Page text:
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Math Help - Limit from the right

  1. #1
    Senior Member sfspitfire23's Avatar
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    Limit from the right

    Hey guys,

    Show that \lim_{x \to a^+} \sqrt{x} = 0 with a delta epsilon proof.


    I first took |\sqrt{x}-0| \rightarrow |\sqrt{x}|\times (|\sqrt{x}-0|) \rightarrow |x-0|< |\sqrt{x}| \times \epsilon. So, \delta = |\sqrt{x}| \times\epsilon...is this right? How do I get the result to follow?
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  2. #2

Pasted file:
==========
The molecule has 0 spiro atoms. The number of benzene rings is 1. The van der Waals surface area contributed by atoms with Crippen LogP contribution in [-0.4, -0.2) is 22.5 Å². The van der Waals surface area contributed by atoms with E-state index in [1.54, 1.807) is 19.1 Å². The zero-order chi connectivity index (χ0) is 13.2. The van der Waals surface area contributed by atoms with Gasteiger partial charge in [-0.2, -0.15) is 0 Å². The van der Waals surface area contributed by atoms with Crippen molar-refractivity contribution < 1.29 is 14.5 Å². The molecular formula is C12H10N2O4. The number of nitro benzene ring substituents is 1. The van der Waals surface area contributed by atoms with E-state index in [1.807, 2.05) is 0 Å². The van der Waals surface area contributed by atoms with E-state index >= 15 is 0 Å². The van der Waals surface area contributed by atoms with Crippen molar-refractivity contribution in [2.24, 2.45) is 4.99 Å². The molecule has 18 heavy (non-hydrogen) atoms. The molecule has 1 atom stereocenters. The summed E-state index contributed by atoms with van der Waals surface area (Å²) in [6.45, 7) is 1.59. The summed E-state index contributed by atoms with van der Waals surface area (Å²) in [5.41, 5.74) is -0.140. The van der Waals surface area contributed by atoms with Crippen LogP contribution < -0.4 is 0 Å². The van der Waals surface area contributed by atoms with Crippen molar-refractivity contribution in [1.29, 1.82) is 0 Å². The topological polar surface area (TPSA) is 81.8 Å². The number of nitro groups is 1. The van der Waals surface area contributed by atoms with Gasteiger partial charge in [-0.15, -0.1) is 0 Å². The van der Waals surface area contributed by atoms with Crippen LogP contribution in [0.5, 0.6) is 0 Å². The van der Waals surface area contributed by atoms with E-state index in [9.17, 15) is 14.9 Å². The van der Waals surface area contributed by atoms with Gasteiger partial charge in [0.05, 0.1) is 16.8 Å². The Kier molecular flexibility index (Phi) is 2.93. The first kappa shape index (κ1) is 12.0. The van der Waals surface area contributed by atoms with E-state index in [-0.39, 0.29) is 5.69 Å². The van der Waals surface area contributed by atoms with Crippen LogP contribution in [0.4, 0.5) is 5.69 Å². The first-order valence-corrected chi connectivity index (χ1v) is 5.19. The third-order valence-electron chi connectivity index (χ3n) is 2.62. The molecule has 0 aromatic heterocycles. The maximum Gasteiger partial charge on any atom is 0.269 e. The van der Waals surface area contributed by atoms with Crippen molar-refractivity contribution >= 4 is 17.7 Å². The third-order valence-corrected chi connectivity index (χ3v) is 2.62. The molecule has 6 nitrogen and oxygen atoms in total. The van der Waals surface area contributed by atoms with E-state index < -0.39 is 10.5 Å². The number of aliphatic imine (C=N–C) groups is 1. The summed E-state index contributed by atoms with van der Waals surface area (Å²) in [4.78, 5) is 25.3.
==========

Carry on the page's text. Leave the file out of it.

Senior Member
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    (Assuming the limit is to 0+). Um, let \epsilon > 0. We must find a \delta > 0, s.t. if 0<x<\delta, \sqrt{x}<\epsilon. Since \sqrt{\;\cdot\;} is increasing, \sqrt{x} < \sqrt{\delta}. So chuse \delta \le \epsilon^2 and it should follow...

    Note that delta is a function of epsilon only. You can get amusing results if it is allowed to depend on x. http://math.berkeley.edu/~critch/Pi_equals_0,_or,_how_I_learned_to_stop_worrying_an d_let_delta_depend_on_x.pdf
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